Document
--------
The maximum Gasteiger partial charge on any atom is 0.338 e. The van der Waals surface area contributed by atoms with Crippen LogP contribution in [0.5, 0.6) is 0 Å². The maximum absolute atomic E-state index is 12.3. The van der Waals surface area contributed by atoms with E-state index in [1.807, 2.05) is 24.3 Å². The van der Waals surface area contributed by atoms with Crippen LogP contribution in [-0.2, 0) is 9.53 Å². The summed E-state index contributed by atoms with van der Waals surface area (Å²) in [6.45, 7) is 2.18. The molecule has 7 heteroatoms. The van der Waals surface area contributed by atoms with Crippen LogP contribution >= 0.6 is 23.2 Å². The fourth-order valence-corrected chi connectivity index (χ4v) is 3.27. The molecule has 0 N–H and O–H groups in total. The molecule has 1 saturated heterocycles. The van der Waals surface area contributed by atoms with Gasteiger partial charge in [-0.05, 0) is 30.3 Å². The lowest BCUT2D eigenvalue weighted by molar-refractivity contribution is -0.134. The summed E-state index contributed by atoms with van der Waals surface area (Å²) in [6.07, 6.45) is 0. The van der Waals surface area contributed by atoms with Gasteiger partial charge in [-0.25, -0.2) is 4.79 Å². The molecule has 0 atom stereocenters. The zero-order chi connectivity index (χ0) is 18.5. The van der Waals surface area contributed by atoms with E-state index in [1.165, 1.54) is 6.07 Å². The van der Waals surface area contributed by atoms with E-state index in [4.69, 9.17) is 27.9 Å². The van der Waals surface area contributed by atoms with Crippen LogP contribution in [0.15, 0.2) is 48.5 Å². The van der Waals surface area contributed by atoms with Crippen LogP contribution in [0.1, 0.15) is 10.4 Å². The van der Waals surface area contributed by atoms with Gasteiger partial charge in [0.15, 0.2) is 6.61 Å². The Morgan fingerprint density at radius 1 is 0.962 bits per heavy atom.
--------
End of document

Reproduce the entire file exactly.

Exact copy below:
The maximum Gasteiger partial charge on any atom is 0.338 e. The van der Waals surface area contributed by atoms with Crippen LogP contribution in [0.5, 0.6) is 0 Å². The maximum absolute atomic E-state index is 12.3. The van der Waals surface area contributed by atoms with E-state index in [1.807, 2.05) is 24.3 Å². The van der Waals surface area contributed by atoms with Crippen LogP contribution in [-0.2, 0) is 9.53 Å². The summed E-state index contributed by atoms with van der Waals surface area (Å²) in [6.45, 7) is 2.18. The molecule has 7 heteroatoms. The van der Waals surface area contributed by atoms with Crippen LogP contribution >= 0.6 is 23.2 Å². The fourth-order valence-corrected chi connectivity index (χ4v) is 3.27. The molecule has 0 N–H and O–H groups in total. The molecule has 1 saturated heterocycles. The van der Waals surface area contributed by atoms with Gasteiger partial charge in [-0.05, 0) is 30.3 Å². The lowest BCUT2D eigenvalue weighted by molar-refractivity contribution is -0.134. The summed E-state index contributed by atoms with van der Waals surface area (Å²) in [6.07, 6.45) is 0. The van der Waals surface area contributed by atoms with Gasteiger partial charge in [-0.25, -0.2) is 4.79 Å². The molecule has 0 atom stereocenters. The zero-order chi connectivity index (χ0) is 18.5. The van der Waals surface area contributed by atoms with E-state index in [1.165, 1.54) is 6.07 Å². The van der Waals surface area contributed by atoms with E-state index in [4.69, 9.17) is 27.9 Å². The van der Waals surface area contributed by atoms with Crippen LogP contribution in [0.15, 0.2) is 48.5 Å². The van der Waals surface area contributed by atoms with Crippen LogP contribution in [0.1, 0.15) is 10.4 Å². The van der Waals surface area contributed by atoms with Gasteiger partial charge in [0.15, 0.2) is 6.61 Å². The Morgan fingerprint density at radius 1 is 0.962 bits per heavy atom.